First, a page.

7 tips to protect your home from pets when you have young children


The responsibilities that come with owning a pet begin before you even bring one home. From what you’ll need to make them comfortable to the things you’ll need to keep them safe, preparing a new addition to your family takes a lot of thought. Sound familiar? Most of the steps in protecting pets also coincide with protecting babies, the importance of which every parent knows.

“The good news is that many techniques for protecting children can also be used as protection for pets,” Katie Hastings, a licensed veterinary technician and current regional director of nursing for the Veterinary Emergency Group, told Motherly. . “Baby gates work wonders while training and puppy pads can also be used in arts and crafts projects.”

Although it may seem stressful, you can make it a fun family day to prepare for your new furry friend by delegating tasks to everyone in the household and using it as a way to bring your child to life. picking up those pesky legos or whatever. small toys.

Here are seven tips to avoid the stress of welcoming your new pet when you have young children at home.

1. Make sure there are no loose cords around the house.

Do you remember when your baby put everything in his mouth? Pets are no different, especially if you’re bringing in a teething baby animal, just like an infant and toddler. The trailing cords are meant to be chewed on, which can have bad results. These days, even toddlers have devices that require a charger, so you’ll want to make sure these items charge in an elevated location where a pet can’t reach.

According to PetMD.com“Possible complications of electrical cord bite injuries are fluid accumulation in the lungs (pulmonary edema) and high blood pressure in the arteries near the lungs (pulmonary hypertension)”, and “there have been reports of animals developing cataracts – an eye abnormality – after such injuries.

2. Put away small toys and anything the pet might try to eat or chew.

“Make sure any small toys that can be ingested are picked up,” Hastings says, noting that this rule isn’t just for the first day you welcome your pet. Day in and day out, you want to make sure you eliminate choking hazards by constantly picking up things that seem desirable for your furry friend, including small baby items such as pacifiers and socks.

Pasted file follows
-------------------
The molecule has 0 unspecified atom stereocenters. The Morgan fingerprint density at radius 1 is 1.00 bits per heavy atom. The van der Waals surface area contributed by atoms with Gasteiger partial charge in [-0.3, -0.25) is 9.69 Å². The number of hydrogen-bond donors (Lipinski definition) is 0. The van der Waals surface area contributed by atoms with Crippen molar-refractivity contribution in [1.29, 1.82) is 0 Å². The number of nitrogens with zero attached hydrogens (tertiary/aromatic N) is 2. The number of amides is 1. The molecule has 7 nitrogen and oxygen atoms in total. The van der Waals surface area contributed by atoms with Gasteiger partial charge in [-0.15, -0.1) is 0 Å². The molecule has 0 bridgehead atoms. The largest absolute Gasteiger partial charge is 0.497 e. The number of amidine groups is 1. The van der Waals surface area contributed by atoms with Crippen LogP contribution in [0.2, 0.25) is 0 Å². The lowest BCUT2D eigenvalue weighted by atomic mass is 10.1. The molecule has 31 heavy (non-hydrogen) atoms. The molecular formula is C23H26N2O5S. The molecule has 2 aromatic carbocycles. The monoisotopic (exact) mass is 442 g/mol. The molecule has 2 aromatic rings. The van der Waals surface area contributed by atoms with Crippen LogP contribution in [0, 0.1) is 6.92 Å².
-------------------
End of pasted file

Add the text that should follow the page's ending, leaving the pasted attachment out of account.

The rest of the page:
According to PetMD.com, common choking hazards small pets include “chew toys, balls, rawhides, bones, sticks, etc. – basically anything smaller than the trachea or the back of the throat can get stuck.”

3. Check your indoor plants.

“Make sure any houseplants you might have aren’t poisonous,” Hastings shares, as animals often try to munch on greenery. Thanks to the ASPCA, you can find a list of poisonous plants hereso make sure these poisonous strains are out of the house before you bring your new pet home.

4. Pull the cabinet latches.

Little paws and curious minds can try to get into your cabinets, so be sure to invest in quality locks to keep them out of areas that may contain cleaning supplies, food, or medicine.

5. Put away objects that can fall and break.

Lamps, candles, glassware and other household decorations can be easily knocked over by paws or even a wagging dog’s tail. In homes with young children, you might have a head start by having them placed up high already.

6. Check small spaces.

Thoroughly investigate all small places in your home where your pet may crawl to make sure there’s nothing dangerous waiting for them, including under beds and cribs. If you plan to let your pet roam freely in your garden, check that the gates cannot be opened and that there are no holes under the fence that a small animal could squeeze through.

7. Designate an area for children’s snacks and snack time.

Gone are the days of grabbing a granola bar and leaving the wrapper on the couch. Make sure your kids know that any food they don’t finish or any container with a snack needs to be put away. Before bringing a pet home, get your kids used to eating at the table if they’re used to dropping on the floor for a quick snack.

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